PETERSON AIR FORCE BASE, Colo --
Part of being a service member means being able to deploy in a moment’s notice. A moment could mean months, weeks or even days. Eight reservists with the 302nd Aeromedical Staging Squadron received their call to deploy in support of COVID-19 just days before departure.
A few of the reservists only had 48 hours to pack their belongings, contact their civilian jobs, make sure their families were set up, verify their military training and ensure records were up-to-date before boarding planes to provide medical support in New York.
“I was nervous but excited,” said Maj. Kelly Prigge, who was a medical surge nurse at Lincoln Medical Center in the Bronx, New York, during the deployment. “It was a different opportunity and that’s the reason why we serve is to be able to help people and get out there to make a difference.”
Prigge, Capt. Melinda McClendon, who was a nurse at Queens Hospital, and Maj. Leslie Shook, who was assigned to the prone team at Lincoln Medical Center, all described their experience working on the COVID-19 frontlines in New York as an experience unlike anything they have done before.
For some, being a reservist has the benefit of using civilian and military medical experiences to get the job done and take care of people. Previously, McClendon was a critical care nurse for seven years and Shook worked in an Intensive Care Unit for 10 years. Prigge took trauma care courses for a prior deployment that were useful for COVID-19 patients.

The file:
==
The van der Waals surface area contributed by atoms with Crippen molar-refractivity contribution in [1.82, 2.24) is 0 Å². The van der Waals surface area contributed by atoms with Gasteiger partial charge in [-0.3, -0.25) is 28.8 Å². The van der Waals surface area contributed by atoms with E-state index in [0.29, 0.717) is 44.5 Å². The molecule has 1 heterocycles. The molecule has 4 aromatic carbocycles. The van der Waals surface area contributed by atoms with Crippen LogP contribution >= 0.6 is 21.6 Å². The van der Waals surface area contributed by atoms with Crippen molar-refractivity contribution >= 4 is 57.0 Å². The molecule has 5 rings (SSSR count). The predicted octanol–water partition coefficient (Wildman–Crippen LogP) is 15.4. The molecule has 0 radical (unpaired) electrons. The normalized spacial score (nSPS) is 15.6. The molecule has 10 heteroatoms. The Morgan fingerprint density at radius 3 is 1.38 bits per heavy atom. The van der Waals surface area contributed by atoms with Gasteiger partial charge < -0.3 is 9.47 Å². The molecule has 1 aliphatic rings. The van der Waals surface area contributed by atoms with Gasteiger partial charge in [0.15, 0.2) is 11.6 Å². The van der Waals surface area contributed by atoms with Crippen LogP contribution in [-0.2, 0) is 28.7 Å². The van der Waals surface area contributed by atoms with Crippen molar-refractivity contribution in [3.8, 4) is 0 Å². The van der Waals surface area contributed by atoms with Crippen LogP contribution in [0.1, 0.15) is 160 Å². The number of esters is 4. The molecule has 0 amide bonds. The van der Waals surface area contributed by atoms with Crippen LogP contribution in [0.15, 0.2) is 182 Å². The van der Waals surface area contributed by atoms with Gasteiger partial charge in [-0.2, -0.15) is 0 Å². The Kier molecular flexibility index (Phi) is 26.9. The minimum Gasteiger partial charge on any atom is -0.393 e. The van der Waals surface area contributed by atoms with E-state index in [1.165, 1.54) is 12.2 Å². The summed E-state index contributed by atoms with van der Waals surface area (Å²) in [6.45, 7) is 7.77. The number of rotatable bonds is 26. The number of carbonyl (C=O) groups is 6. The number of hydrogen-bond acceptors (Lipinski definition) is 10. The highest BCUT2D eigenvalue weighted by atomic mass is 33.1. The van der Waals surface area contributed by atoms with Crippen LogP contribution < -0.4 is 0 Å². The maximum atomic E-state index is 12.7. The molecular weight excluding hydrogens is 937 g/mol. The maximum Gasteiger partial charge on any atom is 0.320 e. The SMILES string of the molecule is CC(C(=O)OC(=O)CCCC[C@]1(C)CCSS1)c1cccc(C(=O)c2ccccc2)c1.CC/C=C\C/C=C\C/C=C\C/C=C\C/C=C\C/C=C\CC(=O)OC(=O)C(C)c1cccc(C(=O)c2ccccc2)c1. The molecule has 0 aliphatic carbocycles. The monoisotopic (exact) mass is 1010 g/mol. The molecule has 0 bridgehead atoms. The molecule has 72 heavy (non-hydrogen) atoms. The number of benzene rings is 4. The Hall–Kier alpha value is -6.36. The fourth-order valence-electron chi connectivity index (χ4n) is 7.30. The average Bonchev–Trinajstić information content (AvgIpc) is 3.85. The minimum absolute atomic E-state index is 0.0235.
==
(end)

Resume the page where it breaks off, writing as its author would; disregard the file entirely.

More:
Their days were roughly 12 hours long and began with a bus ride from their hotel through the empty streets of Manhattan to their respective hospital to receive their patient list for the day. Almost all of their patients were on ventilators or were so sick their interactions were minimal.
Treating patients during a pandemic was different than anything McClendon said she had ever done before. The difference were the efforts in trying to prevent the spread of the virus by shutting all of the doors and limiting their time with the patients leaving them in their rooms by themselves resulting in a negative impact in the patients’ mental health.
Even though it was difficult to leave the patients in their rooms alone, McClendon would drop what she was doing to answer a video call from a patient’s family. To her, taking the time to let the family speak to the patient was more important. Additionally, she would tell them all the little tasks the patient did that day, for example, getting them up in a chair and them eating all of their food. Tasks where in normal circumstances the family would be there to help.
“I think it made a difference because you could tell in the family’s voices that the patient knew they were talking. Even if the patient wasn’t responding we knew they heard them,” she said.
For Prigge, she sang to her patients. At the beginning of the day when she received her patient list she took notice of what religion or age group they were in and picked songs she felt would relate to them.
“Every day it was just trying to do all the patient care you know you’re supposed to, in the right way possible, as quickly as you could,” she said. “Unfortunately in a 12-hour day you couldn’t get through all of it and that was probably the hardest part was there were so many patients and so little time.”
After their 12-hour shift, they were bused back through the empty Manhattan streets to their hotel room.